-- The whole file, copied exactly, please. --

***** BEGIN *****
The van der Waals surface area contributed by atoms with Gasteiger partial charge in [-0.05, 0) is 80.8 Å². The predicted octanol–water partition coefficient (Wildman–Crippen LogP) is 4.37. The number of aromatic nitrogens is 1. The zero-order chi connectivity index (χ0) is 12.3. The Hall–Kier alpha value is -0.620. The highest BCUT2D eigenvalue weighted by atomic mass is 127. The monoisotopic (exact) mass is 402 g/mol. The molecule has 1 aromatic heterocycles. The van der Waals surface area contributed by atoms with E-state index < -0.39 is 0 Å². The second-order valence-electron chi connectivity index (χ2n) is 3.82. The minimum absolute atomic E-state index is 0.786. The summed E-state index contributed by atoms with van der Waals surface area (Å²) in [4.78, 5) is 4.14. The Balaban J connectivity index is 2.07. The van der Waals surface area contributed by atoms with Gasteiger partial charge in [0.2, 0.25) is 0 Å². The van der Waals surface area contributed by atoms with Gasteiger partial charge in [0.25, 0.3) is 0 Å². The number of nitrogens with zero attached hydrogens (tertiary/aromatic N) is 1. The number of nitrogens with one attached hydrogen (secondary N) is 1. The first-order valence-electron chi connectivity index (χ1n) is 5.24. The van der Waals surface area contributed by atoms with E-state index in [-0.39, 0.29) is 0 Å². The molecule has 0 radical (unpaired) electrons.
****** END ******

The van der Waals surface area contributed by atoms with Gasteiger partial charge in [-0.05, 0) is 80.8 Å². The predicted octanol–water partition coefficient (Wildman–Crippen LogP) is 4.37. The number of aromatic nitrogens is 1. The zero-order chi connectivity index (χ0) is 12.3. The Hall–Kier alpha value is -0.620. The highest BCUT2D eigenvalue weighted by atomic mass is 127. The monoisotopic (exact) mass is 402 g/mol. The molecule has 1 aromatic heterocycles. The van der Waals surface area contributed by atoms with E-state index < -0.39 is 0 Å². The second-order valence-electron chi connectivity index (χ2n) is 3.82. The minimum absolute atomic E-state index is 0.786. The summed E-state index contributed by atoms with van der Waals surface area (Å²) in [4.78, 5) is 4.14. The Balaban J connectivity index is 2.07. The van der Waals surface area contributed by atoms with Gasteiger partial charge in [0.2, 0.25) is 0 Å². The van der Waals surface area contributed by atoms with Gasteiger partial charge in [0.25, 0.3) is 0 Å². The number of nitrogens with zero attached hydrogens (tertiary/aromatic N) is 1. The number of nitrogens with one attached hydrogen (secondary N) is 1. The first-order valence-electron chi connectivity index (χ1n) is 5.24. The van der Waals surface area contributed by atoms with E-state index in [-0.39, 0.29) is 0 Å². The molecule has 0 radical (unpaired) electrons.